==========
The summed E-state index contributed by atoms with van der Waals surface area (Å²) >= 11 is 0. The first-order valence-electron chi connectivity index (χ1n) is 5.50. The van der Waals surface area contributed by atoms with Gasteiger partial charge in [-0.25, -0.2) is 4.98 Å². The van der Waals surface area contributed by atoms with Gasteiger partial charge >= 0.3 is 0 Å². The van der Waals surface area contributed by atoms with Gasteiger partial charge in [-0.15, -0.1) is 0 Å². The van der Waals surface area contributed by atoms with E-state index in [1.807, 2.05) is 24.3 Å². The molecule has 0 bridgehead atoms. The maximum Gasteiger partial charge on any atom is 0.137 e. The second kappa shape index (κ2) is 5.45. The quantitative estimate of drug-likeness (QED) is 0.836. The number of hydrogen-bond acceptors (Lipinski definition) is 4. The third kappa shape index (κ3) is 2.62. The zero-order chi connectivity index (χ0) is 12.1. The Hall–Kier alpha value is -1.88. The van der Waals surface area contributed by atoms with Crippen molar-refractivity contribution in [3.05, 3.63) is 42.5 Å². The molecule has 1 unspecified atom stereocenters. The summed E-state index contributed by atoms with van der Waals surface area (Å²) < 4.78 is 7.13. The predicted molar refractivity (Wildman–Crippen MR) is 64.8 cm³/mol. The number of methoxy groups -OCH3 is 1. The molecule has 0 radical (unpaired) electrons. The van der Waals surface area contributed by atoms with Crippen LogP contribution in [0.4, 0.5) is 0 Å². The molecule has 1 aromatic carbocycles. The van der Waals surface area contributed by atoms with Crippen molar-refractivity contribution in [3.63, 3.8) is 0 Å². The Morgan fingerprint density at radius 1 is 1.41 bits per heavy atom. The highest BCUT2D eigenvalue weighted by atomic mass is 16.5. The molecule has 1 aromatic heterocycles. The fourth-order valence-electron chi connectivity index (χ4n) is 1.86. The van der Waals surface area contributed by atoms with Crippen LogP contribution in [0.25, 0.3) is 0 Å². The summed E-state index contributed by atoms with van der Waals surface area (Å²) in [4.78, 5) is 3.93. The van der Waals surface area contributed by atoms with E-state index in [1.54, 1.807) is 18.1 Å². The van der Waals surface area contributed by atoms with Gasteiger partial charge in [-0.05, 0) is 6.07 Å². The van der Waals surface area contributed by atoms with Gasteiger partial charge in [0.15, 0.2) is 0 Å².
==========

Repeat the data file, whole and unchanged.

The summed E-state index contributed by atoms with van der Waals surface area (Å²) >= 11 is 0. The first-order valence-electron chi connectivity index (χ1n) is 5.50. The van der Waals surface area contributed by atoms with Gasteiger partial charge in [-0.25, -0.2) is 4.98 Å². The van der Waals surface area contributed by atoms with Gasteiger partial charge >= 0.3 is 0 Å². The van der Waals surface area contributed by atoms with Gasteiger partial charge in [-0.15, -0.1) is 0 Å². The van der Waals surface area contributed by atoms with E-state index in [1.807, 2.05) is 24.3 Å². The molecule has 0 bridgehead atoms. The maximum Gasteiger partial charge on any atom is 0.137 e. The second kappa shape index (κ2) is 5.45. The quantitative estimate of drug-likeness (QED) is 0.836. The number of hydrogen-bond acceptors (Lipinski definition) is 4. The third kappa shape index (κ3) is 2.62. The zero-order chi connectivity index (χ0) is 12.1. The Hall–Kier alpha value is -1.88. The van der Waals surface area contributed by atoms with Crippen molar-refractivity contribution in [3.05, 3.63) is 42.5 Å². The molecule has 1 unspecified atom stereocenters. The summed E-state index contributed by atoms with van der Waals surface area (Å²) < 4.78 is 7.13. The predicted molar refractivity (Wildman–Crippen MR) is 64.8 cm³/mol. The number of methoxy groups -OCH3 is 1. The molecule has 0 radical (unpaired) electrons. The van der Waals surface area contributed by atoms with Crippen LogP contribution in [0.4, 0.5) is 0 Å². The molecule has 1 aromatic carbocycles. The van der Waals surface area contributed by atoms with Crippen molar-refractivity contribution in [3.63, 3.8) is 0 Å². The Morgan fingerprint density at radius 1 is 1.41 bits per heavy atom. The highest BCUT2D eigenvalue weighted by atomic mass is 16.5. The molecule has 1 aromatic heterocycles. The fourth-order valence-electron chi connectivity index (χ4n) is 1.86. The van der Waals surface area contributed by atoms with Crippen LogP contribution in [0.25, 0.3) is 0 Å². The summed E-state index contributed by atoms with van der Waals surface area (Å²) in [4.78, 5) is 3.93. The van der Waals surface area contributed by atoms with E-state index in [1.54, 1.807) is 18.1 Å². The van der Waals surface area contributed by atoms with Gasteiger partial charge in [-0.05, 0) is 6.07 Å². The van der Waals surface area contributed by atoms with Gasteiger partial charge in [0.15, 0.2) is 0 Å².